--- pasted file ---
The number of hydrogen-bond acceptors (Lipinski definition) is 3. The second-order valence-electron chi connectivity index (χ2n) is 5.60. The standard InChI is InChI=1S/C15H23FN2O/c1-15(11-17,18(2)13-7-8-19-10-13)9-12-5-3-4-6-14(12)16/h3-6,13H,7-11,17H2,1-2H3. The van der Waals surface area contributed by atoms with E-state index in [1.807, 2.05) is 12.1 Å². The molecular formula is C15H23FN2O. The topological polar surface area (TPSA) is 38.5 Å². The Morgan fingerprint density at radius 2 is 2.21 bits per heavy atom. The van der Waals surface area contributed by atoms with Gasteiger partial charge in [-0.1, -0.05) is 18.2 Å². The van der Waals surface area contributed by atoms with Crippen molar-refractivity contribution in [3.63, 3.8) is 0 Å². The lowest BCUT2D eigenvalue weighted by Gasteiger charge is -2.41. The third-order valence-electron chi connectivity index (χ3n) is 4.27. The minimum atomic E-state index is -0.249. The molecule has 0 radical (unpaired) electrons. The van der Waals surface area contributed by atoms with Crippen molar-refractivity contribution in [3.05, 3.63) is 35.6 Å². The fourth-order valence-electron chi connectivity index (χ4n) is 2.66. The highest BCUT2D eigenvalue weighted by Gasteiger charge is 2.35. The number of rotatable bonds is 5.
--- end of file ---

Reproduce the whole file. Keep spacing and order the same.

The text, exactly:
The number of hydrogen-bond acceptors (Lipinski definition) is 3. The second-order valence-electron chi connectivity index (χ2n) is 5.60. The standard InChI is InChI=1S/C15H23FN2O/c1-15(11-17,18(2)13-7-8-19-10-13)9-12-5-3-4-6-14(12)16/h3-6,13H,7-11,17H2,1-2H3. The van der Waals surface area contributed by atoms with E-state index in [1.807, 2.05) is 12.1 Å². The molecular formula is C15H23FN2O. The topological polar surface area (TPSA) is 38.5 Å². The Morgan fingerprint density at radius 2 is 2.21 bits per heavy atom. The van der Waals surface area contributed by atoms with Gasteiger partial charge in [-0.1, -0.05) is 18.2 Å². The van der Waals surface area contributed by atoms with Crippen molar-refractivity contribution in [3.63, 3.8) is 0 Å². The lowest BCUT2D eigenvalue weighted by Gasteiger charge is -2.41. The third-order valence-electron chi connectivity index (χ3n) is 4.27. The minimum atomic E-state index is -0.249. The molecule has 0 radical (unpaired) electrons. The van der Waals surface area contributed by atoms with Crippen molar-refractivity contribution in [3.05, 3.63) is 35.6 Å². The fourth-order valence-electron chi connectivity index (χ4n) is 2.66. The highest BCUT2D eigenvalue weighted by Gasteiger charge is 2.35. The number of rotatable bonds is 5.